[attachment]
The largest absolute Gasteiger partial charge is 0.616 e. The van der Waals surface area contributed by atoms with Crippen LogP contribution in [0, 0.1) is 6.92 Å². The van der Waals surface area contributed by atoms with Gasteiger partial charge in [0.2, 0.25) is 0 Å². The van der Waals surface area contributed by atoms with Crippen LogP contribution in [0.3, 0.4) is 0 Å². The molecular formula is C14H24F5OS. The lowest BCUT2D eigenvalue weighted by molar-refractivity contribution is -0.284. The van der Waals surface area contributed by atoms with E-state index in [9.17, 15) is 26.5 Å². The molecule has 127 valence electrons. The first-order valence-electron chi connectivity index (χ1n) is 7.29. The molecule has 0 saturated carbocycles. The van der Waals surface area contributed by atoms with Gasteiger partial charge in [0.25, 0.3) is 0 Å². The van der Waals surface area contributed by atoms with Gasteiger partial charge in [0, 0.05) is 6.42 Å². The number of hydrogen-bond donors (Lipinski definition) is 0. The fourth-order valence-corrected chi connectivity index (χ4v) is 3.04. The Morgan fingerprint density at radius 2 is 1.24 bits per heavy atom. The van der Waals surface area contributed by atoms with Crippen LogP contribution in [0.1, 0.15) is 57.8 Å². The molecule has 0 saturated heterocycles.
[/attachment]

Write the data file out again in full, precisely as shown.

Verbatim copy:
The largest absolute Gasteiger partial charge is 0.616 e. The van der Waals surface area contributed by atoms with Crippen LogP contribution in [0, 0.1) is 6.92 Å². The van der Waals surface area contributed by atoms with Gasteiger partial charge in [0.2, 0.25) is 0 Å². The van der Waals surface area contributed by atoms with Crippen LogP contribution in [0.3, 0.4) is 0 Å². The molecular formula is C14H24F5OS. The lowest BCUT2D eigenvalue weighted by molar-refractivity contribution is -0.284. The van der Waals surface area contributed by atoms with E-state index in [9.17, 15) is 26.5 Å². The molecule has 127 valence electrons. The first-order valence-electron chi connectivity index (χ1n) is 7.29. The molecule has 0 saturated carbocycles. The van der Waals surface area contributed by atoms with Gasteiger partial charge in [0.25, 0.3) is 0 Å². The van der Waals surface area contributed by atoms with Gasteiger partial charge in [0, 0.05) is 6.42 Å². The number of hydrogen-bond donors (Lipinski definition) is 0. The fourth-order valence-corrected chi connectivity index (χ4v) is 3.04. The Morgan fingerprint density at radius 2 is 1.24 bits per heavy atom. The van der Waals surface area contributed by atoms with Crippen LogP contribution in [0.1, 0.15) is 57.8 Å². The molecule has 0 saturated heterocycles.